January looks busy for me too starting straight away on 4th January with an INSET session on Curiosity and Creativity for ITL. We were so pleased to get our paper accepted for LILAC in Dublin in March and I will also be presenting my jigsaw puzzles at the Lagadothon.

By sjpavey, Nov 1 2015 07:15PM

The start of October was marred by sleep deprivation from attending a folk festival in my other life!


The Access-It training continued at a steady rate this month with a variety of schools. It is so good to see people getting started and the system helping them to get books and resources out to the students. Some staff I train are not familiar with libraries which is a reflection on the type of recruitment being adopted by schools desperate to cut costs. But my trainees are always enthusiastic and it is nice to have an opportunity on the back of the catalogue sessions to point them in the direction of qualifications and support networks. I just wonder how many others are out there with no real idea of how to manage their library and no idea of where to get help.


Surrey SLA engaged me to run a twilight session at Guildford High School for Girls on visual literacy and we also had a chance to play with the talking products (some from TTS) and have a go with the Create an Essay jigsaw puzzles. It was a fun evening and good participation from the 30 who attended,


Next stop training wise was a course on Writing Skills for Creative Education in Birmingham. I love running this course because we get to indulge in creative play. It was an interesting scenario beginning the night before when the hotel car park was full save for one impossible space. A knight in shining armour appeared and offered to attempt to squeeze my car in for me but alas he didn’t have any luck either. Finally a hotel knight in shining armour appeared and allowed me to park in a disabled space – phew! However first man drove my car to the said space and I was a bit alarmed to see my car disappearing with me chasing after with my case and the man’s case too. All ended well. The next day one delegate was ill and one did not turn up so I just had one trainee. We agreed to do a one to one when suddenly the other delegate appeared – he had forgotten he had a training course and had gone to school where his colleagues reminded him! So it was a good day after all and lots of creative learning.

My AET course continued throughout the month and all the assignments are now safely in. I just have the microteach to do in November and then it’s time to submit my portfolio. It has been a useful course and has certainly honed my skills in preparation for sessions. Some of it is more directed towards adult education on an ongoing course run by an institution which is not so relevant to me but it has given me an understanding of pedagogy, andragogy, inclusivity and diversity, assessment and feedback.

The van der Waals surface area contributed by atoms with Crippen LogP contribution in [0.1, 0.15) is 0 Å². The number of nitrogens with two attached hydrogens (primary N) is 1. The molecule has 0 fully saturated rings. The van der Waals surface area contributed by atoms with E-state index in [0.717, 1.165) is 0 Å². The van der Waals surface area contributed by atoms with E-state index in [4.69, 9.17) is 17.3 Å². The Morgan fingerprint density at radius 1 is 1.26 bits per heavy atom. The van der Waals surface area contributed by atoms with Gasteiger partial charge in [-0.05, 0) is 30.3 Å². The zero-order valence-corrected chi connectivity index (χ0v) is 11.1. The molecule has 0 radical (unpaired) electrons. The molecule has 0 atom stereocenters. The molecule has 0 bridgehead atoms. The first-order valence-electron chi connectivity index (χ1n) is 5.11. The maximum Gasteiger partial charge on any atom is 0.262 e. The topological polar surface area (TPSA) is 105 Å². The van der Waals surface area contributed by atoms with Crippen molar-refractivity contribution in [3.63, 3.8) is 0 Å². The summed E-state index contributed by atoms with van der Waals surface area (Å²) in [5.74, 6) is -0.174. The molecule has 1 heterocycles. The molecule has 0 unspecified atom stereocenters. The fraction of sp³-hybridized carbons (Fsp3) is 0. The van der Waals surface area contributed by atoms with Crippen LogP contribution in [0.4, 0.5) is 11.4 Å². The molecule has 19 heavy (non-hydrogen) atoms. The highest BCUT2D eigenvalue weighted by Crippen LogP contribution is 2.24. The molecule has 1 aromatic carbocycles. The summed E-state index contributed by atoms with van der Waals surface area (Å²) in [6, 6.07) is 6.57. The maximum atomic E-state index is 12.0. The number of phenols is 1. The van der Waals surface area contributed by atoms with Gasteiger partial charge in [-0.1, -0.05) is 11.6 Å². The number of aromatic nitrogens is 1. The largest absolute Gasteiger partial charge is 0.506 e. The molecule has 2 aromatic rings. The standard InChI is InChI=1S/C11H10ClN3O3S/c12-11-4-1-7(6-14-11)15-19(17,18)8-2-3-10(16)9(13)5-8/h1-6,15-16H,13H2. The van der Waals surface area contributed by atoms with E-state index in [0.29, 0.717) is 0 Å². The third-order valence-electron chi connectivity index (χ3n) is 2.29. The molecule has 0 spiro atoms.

The focus this month has been on writing and seeing the fruits of my labours! The SLA Cataloguing course will be live imminently, the Independent Thinking Press’s book “There is another way” is published officially on 2nd November and we have been working hard on the second edition of “The Innovative School Librarian” now putting in the final touches before it is delivered to Sharon Markless for an edit and thence to Facet for an estimated publication date of May 2016. It has been an almost complete rewrite and we had no idea that so much had changed since we wrote the original in 2009.


The final involvement to report is with Teen Tech. We have now completed the set of information sheets (ably compiled and designed by Rebecca Jones of ILG and overseen by Jane Secker). I am really looking forward to attending Maggie Philbin’s seminar on 12th November.


By sjpavey, Nov 1 2015 12:45PM

After a pleasant summer break in France where somehow we managed to avoid the monsoons in both England and further south from Normandy it was back to work fairly pronto for the Barbarian.


Before the end of August I was invited to return to Box Hill School to run a couple of induction sessions on information skills for the Summer School international students. We had good fun with game based learning including building Lego houses and the feedback was good.


Access-It training continued apace with the start of term in September and several clients new to the system as well as guiding existing users on the rather wonderful new OPAC. This allows you to create your own dashboard and save searches and resources that are your favourites. It also refines the One Search facility allowing cross searching against the catalogue and specified other databases or search engines eg EBSCO or Google Scholar etc. Then students can also create bibliographical records and citations from the resources they have chosen at the touch of a button and all this for free with the start-up package.


I returned to Roedean to meet their Headmaster and to discuss further the plans for developing the Library with him and the librarian. I am looking forward to seeing the outcome next year!


The main excitement of September though was enrolling on and beginning my AET Level 3 course at NESCOT. There are 12 of us all together with an interesting range of backgrounds from hairdressing and personal trainers to teachers from NESCOT. I managed to get the first of the three assignments in on time ….but will I sustain this ???